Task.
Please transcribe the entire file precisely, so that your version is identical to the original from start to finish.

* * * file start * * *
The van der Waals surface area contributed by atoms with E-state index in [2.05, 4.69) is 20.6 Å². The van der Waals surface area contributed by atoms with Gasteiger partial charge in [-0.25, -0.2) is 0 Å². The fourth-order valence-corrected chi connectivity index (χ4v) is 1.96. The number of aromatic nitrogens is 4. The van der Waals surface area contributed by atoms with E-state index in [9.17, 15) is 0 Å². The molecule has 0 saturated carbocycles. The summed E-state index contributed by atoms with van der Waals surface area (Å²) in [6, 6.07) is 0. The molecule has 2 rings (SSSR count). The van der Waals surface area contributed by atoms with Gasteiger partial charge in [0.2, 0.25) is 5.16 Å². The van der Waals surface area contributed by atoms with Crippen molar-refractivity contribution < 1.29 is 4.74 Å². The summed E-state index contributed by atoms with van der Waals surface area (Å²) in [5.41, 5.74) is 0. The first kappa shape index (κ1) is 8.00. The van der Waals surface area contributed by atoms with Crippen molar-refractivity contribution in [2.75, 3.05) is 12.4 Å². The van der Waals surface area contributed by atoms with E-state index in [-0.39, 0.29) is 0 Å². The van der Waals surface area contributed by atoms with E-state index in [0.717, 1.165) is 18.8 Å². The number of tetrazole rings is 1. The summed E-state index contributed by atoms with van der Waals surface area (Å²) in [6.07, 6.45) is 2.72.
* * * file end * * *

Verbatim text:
The van der Waals surface area contributed by atoms with E-state index in [2.05, 4.69) is 20.6 Å². The van der Waals surface area contributed by atoms with Gasteiger partial charge in [-0.25, -0.2) is 0 Å². The fourth-order valence-corrected chi connectivity index (χ4v) is 1.96. The number of aromatic nitrogens is 4. The van der Waals surface area contributed by atoms with E-state index in [9.17, 15) is 0 Å². The molecule has 0 saturated carbocycles. The summed E-state index contributed by atoms with van der Waals surface area (Å²) in [6, 6.07) is 0. The molecule has 2 rings (SSSR count). The van der Waals surface area contributed by atoms with Gasteiger partial charge in [0.2, 0.25) is 5.16 Å². The van der Waals surface area contributed by atoms with Crippen molar-refractivity contribution < 1.29 is 4.74 Å². The summed E-state index contributed by atoms with van der Waals surface area (Å²) in [5.41, 5.74) is 0. The first kappa shape index (κ1) is 8.00. The van der Waals surface area contributed by atoms with Crippen molar-refractivity contribution in [2.75, 3.05) is 12.4 Å². The van der Waals surface area contributed by atoms with E-state index in [-0.39, 0.29) is 0 Å². The van der Waals surface area contributed by atoms with E-state index in [0.717, 1.165) is 18.8 Å². The number of tetrazole rings is 1. The summed E-state index contributed by atoms with van der Waals surface area (Å²) in [6.07, 6.45) is 2.72.